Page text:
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Excel Tip – Unlink A Pivot Table From Its Data Source

Pivot Tables are undoubtedly one of the best features of Microsoft Excel, sharing them however can become quite tricky once your file size becomes larger so it is not always possible to send the file without either zipping it, sending via a transfer program.

You may not want to always share your source data as maybe confidential. To share the summary data you will need to somehow unlink your Pivot from its data source. Unfortunately Excel does not have an unlink feature, but it is possible to achieve the same result with a few more extra steps.

So, if you have a Pivot that you have formatted and are happy with both presentation and level of analysis, we can use the really flexible Paste Special command along with the Value command.

1. Firstly select the pivot table cells and hit CTRL+C to copy the range or you can use the Ribbon command by selecting any cell in your Table and then

  • On the Pivot Table Tab- selection Options
  • In the Actions group – Click Select
  • Choose the Entire Pivot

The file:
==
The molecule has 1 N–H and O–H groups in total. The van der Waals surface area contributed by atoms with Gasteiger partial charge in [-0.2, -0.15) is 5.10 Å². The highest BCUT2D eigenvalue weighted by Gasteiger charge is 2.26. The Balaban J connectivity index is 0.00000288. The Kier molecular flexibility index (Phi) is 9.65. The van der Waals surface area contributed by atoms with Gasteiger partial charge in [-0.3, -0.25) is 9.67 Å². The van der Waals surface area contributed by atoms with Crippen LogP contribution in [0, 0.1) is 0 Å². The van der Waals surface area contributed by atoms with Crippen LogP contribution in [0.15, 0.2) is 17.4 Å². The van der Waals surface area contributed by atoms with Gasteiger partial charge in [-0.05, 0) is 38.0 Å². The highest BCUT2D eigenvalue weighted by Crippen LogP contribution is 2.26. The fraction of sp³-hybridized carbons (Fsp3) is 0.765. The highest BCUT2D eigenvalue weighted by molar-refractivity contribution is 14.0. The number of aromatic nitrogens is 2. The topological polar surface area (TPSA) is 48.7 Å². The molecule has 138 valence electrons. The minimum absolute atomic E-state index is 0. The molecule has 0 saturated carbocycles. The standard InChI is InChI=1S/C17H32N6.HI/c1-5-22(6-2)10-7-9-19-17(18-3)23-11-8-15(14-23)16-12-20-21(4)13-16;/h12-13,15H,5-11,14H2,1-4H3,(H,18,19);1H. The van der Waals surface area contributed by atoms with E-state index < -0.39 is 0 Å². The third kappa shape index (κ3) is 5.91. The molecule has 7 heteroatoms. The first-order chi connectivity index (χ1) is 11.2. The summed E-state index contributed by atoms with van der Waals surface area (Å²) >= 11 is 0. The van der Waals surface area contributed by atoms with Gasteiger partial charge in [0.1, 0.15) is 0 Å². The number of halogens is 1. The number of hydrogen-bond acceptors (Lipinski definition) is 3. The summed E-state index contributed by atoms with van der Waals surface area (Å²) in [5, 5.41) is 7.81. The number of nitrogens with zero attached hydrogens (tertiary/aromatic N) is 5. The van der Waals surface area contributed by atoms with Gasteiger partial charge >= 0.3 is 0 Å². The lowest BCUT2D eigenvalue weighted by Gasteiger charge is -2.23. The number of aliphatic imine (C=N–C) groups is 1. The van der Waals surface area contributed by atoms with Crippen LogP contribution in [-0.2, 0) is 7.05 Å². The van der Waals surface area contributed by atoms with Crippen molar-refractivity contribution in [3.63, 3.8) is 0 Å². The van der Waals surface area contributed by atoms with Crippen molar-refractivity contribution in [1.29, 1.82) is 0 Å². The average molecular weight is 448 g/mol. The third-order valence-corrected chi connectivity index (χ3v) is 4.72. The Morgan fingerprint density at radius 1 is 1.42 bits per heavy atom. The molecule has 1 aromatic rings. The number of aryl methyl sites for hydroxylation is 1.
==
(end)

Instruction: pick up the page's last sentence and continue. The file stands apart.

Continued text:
If this option is not available you will need to turn on the Enable Selection Option.

  • Select a cell in the Table
  • On the Pivot Table Tab- selection Options
  • In the Actions group -Click Select
  • Check if Enable is ON or Off ensure it is ON

2. Once the table is selected then display the Paste Special dialog box. Pressing Alt+ES is a shortcut, and it works for all versions of Excel

3. In the Paste Special dialog box, choose the Values option, and click OK.

The pivot table is now unlinked, but if you use Excel 2007 or Excel 2010, the fancy pivot table style formatting is gone and we need to get this back- which we can with two more additional steps.

4. Display the Office Clipboard. In Excel 2007 and 2010, click the dialog box launcher icon in the bottom right corner of the Home – Clipboard group

5. With the unlinked pivot selected, click the item on the Office Clipboard that corresponds to the pivot table copy operation. It will be the last item, unless you copied something else after the last action you performed.

Now the pivot table is unlinked from its data source, yet retains all of its original formatting. You can now quite easily share the summary data that has the look and feel of the original data with none of the associated problems with data sources and file size.

What do you think?

Written by Ketti Buzz

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